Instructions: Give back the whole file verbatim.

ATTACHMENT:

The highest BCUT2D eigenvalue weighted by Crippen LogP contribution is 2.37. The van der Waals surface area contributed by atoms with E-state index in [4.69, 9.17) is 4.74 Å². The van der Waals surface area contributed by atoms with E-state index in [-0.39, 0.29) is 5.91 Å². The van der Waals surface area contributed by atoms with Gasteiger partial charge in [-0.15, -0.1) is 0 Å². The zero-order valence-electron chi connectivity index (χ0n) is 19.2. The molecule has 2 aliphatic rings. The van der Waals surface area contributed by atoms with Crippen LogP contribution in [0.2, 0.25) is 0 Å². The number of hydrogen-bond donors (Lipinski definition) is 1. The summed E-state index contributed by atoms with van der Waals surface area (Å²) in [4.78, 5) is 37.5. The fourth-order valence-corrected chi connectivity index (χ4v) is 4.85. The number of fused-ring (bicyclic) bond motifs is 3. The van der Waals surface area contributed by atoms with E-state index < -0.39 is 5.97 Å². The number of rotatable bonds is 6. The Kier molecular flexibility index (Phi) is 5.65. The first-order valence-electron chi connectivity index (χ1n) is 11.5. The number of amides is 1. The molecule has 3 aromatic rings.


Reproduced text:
The highest BCUT2D eigenvalue weighted by Crippen LogP contribution is 2.37. The van der Waals surface area contributed by atoms with E-state index in [4.69, 9.17) is 4.74 Å². The van der Waals surface area contributed by atoms with E-state index in [-0.39, 0.29) is 5.91 Å². The van der Waals surface area contributed by atoms with Gasteiger partial charge in [-0.15, -0.1) is 0 Å². The zero-order valence-electron chi connectivity index (χ0n) is 19.2. The molecule has 2 aliphatic rings. The van der Waals surface area contributed by atoms with Crippen LogP contribution in [0.2, 0.25) is 0 Å². The number of hydrogen-bond donors (Lipinski definition) is 1. The summed E-state index contributed by atoms with van der Waals surface area (Å²) in [4.78, 5) is 37.5. The fourth-order valence-corrected chi connectivity index (χ4v) is 4.85. The number of fused-ring (bicyclic) bond motifs is 3. The van der Waals surface area contributed by atoms with E-state index < -0.39 is 5.97 Å². The number of rotatable bonds is 6. The Kier molecular flexibility index (Phi) is 5.65. The first-order valence-electron chi connectivity index (χ1n) is 11.5. The number of amides is 1. The molecule has 3 aromatic rings.